Just Don't Open Attachments
Recently The Register covered a PWC report (pdf) on a ransomware attack on Ireland's health system. The attack, as attacks frequently do, started with a user opening an attachment.
One of the annoying "solutions" offered in The Register's comment section was "Don't open any attachments" with lots of contempt offered for the poor user who had opened the attachment.
This annoys me for its naivety.
"Don't open attachments" might be useful advice for a home user without any friends, but in the real world it is up there with "don't breathe in" (for tackling polluted air) and "don't eat calories" (for losing weight).
Many people have no choice but to open attachments. Are you going to ignore purchase orders or RFPs because they are attachments? Ignore invoices from suppliers? Discard resumes from prospective employees?
And what if the mail appears to be internal? Are you going to delete the spreadsheet from your boss or open it? The resume from HR asking for feedback? The updated test report from engineering?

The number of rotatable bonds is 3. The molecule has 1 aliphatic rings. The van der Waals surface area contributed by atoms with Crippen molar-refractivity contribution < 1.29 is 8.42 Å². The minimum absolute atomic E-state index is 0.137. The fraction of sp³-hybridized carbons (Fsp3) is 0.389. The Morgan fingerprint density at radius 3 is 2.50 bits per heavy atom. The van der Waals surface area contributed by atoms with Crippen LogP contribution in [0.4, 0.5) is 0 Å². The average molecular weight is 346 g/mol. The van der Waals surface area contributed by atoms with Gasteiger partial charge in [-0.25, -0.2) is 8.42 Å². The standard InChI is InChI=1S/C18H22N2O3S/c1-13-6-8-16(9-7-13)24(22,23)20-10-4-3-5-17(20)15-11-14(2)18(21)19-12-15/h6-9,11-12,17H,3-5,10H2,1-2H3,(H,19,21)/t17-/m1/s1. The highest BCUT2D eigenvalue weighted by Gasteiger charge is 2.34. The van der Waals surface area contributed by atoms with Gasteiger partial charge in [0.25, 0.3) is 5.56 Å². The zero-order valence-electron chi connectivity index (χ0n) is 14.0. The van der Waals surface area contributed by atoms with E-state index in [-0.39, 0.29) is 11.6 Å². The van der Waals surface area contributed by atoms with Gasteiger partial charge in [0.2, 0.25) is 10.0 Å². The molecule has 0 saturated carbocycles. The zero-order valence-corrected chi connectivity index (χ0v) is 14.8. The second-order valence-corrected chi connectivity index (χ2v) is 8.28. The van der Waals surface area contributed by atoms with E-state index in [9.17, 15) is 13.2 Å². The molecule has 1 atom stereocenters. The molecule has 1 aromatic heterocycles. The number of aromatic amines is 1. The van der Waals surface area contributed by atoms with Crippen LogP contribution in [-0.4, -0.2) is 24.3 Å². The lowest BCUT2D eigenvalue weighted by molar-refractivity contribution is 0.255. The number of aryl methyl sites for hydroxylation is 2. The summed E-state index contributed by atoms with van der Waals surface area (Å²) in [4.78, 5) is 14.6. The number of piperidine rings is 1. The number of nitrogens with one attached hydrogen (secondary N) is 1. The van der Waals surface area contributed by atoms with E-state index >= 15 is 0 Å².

So why the blame for the person who opened an attachment? It's like blaming an anti-aircraft gunner for missing one enemy aircraft in a mass bomber attack. Actually that analogy makes it sound too easy. It's like blaming an anti-aircraft gunner who is expected to both let hundreds of friendly aircraft through, and shoot down the one or two enemy aircraft painted with friendly markings hidden amongst them.
If you talk to penetration testers, the commonly held view is that with a targeted attack they can always get someone in an organization to click on a link or open an attachment. It's just unreasonable to expect anything else. Staff can't be that perfect at distinguishing the good from the evil. Defense in depth is the only viable strategy, and the first line of defense should not be singled out for blame if it doesn't always hold.